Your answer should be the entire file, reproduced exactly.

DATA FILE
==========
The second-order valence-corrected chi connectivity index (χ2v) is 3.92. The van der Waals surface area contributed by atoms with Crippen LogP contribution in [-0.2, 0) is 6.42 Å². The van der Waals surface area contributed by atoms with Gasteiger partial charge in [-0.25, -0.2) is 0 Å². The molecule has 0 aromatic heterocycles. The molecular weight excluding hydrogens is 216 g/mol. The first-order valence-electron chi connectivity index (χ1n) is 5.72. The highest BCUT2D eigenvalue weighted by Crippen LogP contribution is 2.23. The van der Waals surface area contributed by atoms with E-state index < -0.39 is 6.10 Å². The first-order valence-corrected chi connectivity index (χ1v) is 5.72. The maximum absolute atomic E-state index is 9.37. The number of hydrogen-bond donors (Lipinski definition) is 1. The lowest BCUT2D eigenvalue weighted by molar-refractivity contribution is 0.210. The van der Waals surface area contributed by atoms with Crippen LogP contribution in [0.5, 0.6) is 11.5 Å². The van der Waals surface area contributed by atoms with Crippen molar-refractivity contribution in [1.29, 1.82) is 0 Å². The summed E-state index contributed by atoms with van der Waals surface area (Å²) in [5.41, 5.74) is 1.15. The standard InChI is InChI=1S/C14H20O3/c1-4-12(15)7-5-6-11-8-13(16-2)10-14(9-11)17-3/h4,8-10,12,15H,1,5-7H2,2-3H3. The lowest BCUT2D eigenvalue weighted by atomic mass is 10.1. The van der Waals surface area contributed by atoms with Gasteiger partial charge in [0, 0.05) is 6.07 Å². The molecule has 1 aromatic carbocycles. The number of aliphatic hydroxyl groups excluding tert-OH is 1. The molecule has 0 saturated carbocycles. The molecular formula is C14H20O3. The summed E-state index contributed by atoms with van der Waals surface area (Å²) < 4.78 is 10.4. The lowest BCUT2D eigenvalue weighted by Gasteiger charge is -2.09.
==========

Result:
The second-order valence-corrected chi connectivity index (χ2v) is 3.92. The van der Waals surface area contributed by atoms with Crippen LogP contribution in [-0.2, 0) is 6.42 Å². The van der Waals surface area contributed by atoms with Gasteiger partial charge in [-0.25, -0.2) is 0 Å². The molecule has 0 aromatic heterocycles. The molecular weight excluding hydrogens is 216 g/mol. The first-order valence-electron chi connectivity index (χ1n) is 5.72. The highest BCUT2D eigenvalue weighted by Crippen LogP contribution is 2.23. The van der Waals surface area contributed by atoms with E-state index < -0.39 is 6.10 Å². The first-order valence-corrected chi connectivity index (χ1v) is 5.72. The maximum absolute atomic E-state index is 9.37. The number of hydrogen-bond donors (Lipinski definition) is 1. The lowest BCUT2D eigenvalue weighted by molar-refractivity contribution is 0.210. The van der Waals surface area contributed by atoms with Crippen LogP contribution in [0.5, 0.6) is 11.5 Å². The van der Waals surface area contributed by atoms with Crippen molar-refractivity contribution in [1.29, 1.82) is 0 Å². The summed E-state index contributed by atoms with van der Waals surface area (Å²) in [5.41, 5.74) is 1.15. The standard InChI is InChI=1S/C14H20O3/c1-4-12(15)7-5-6-11-8-13(16-2)10-14(9-11)17-3/h4,8-10,12,15H,1,5-7H2,2-3H3. The lowest BCUT2D eigenvalue weighted by atomic mass is 10.1. The van der Waals surface area contributed by atoms with Gasteiger partial charge in [0, 0.05) is 6.07 Å². The molecule has 1 aromatic carbocycles. The number of aliphatic hydroxyl groups excluding tert-OH is 1. The molecule has 0 saturated carbocycles. The molecular formula is C14H20O3. The summed E-state index contributed by atoms with van der Waals surface area (Å²) < 4.78 is 10.4. The lowest BCUT2D eigenvalue weighted by Gasteiger charge is -2.09.